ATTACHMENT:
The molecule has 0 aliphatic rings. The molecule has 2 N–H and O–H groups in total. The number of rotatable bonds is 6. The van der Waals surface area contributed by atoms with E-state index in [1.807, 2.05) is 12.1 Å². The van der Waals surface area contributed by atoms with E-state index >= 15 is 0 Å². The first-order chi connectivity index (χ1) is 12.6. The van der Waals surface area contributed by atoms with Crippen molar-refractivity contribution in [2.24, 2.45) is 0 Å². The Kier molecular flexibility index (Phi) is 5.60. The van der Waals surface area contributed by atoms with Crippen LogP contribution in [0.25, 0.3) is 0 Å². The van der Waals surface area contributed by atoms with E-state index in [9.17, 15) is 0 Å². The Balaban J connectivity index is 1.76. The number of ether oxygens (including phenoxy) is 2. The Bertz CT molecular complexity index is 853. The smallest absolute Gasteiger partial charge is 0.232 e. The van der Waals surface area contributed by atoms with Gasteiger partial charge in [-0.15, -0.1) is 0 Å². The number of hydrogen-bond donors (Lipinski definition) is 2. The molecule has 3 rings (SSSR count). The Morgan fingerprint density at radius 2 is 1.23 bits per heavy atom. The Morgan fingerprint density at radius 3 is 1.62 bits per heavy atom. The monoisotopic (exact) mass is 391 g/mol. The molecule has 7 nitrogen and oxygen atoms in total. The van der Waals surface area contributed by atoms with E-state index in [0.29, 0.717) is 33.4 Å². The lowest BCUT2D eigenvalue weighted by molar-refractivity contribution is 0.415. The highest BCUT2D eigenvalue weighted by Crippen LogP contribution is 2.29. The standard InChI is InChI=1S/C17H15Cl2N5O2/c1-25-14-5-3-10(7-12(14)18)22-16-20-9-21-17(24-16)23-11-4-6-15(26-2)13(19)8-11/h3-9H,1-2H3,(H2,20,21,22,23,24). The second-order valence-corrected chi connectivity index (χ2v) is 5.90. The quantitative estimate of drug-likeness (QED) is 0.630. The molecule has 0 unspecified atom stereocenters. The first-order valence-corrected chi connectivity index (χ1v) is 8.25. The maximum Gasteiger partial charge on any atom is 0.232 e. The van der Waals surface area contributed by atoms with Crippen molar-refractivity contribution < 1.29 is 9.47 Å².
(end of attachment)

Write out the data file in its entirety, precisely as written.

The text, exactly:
The molecule has 0 aliphatic rings. The molecule has 2 N–H and O–H groups in total. The number of rotatable bonds is 6. The van der Waals surface area contributed by atoms with E-state index in [1.807, 2.05) is 12.1 Å². The van der Waals surface area contributed by atoms with E-state index >= 15 is 0 Å². The first-order chi connectivity index (χ1) is 12.6. The van der Waals surface area contributed by atoms with Crippen molar-refractivity contribution in [2.24, 2.45) is 0 Å². The Kier molecular flexibility index (Phi) is 5.60. The van der Waals surface area contributed by atoms with Crippen LogP contribution in [0.25, 0.3) is 0 Å². The van der Waals surface area contributed by atoms with E-state index in [9.17, 15) is 0 Å². The Balaban J connectivity index is 1.76. The number of ether oxygens (including phenoxy) is 2. The Bertz CT molecular complexity index is 853. The smallest absolute Gasteiger partial charge is 0.232 e. The van der Waals surface area contributed by atoms with Gasteiger partial charge in [-0.15, -0.1) is 0 Å². The number of hydrogen-bond donors (Lipinski definition) is 2. The molecule has 3 rings (SSSR count). The Morgan fingerprint density at radius 2 is 1.23 bits per heavy atom. The Morgan fingerprint density at radius 3 is 1.62 bits per heavy atom. The monoisotopic (exact) mass is 391 g/mol. The molecule has 7 nitrogen and oxygen atoms in total. The van der Waals surface area contributed by atoms with E-state index in [0.29, 0.717) is 33.4 Å². The lowest BCUT2D eigenvalue weighted by molar-refractivity contribution is 0.415. The highest BCUT2D eigenvalue weighted by Crippen LogP contribution is 2.29. The standard InChI is InChI=1S/C17H15Cl2N5O2/c1-25-14-5-3-10(7-12(14)18)22-16-20-9-21-17(24-16)23-11-4-6-15(26-2)13(19)8-11/h3-9H,1-2H3,(H2,20,21,22,23,24). The second-order valence-corrected chi connectivity index (χ2v) is 5.90. The quantitative estimate of drug-likeness (QED) is 0.630. The molecule has 0 unspecified atom stereocenters. The first-order valence-corrected chi connectivity index (χ1v) is 8.25. The maximum Gasteiger partial charge on any atom is 0.232 e. The van der Waals surface area contributed by atoms with Crippen molar-refractivity contribution < 1.29 is 9.47 Å².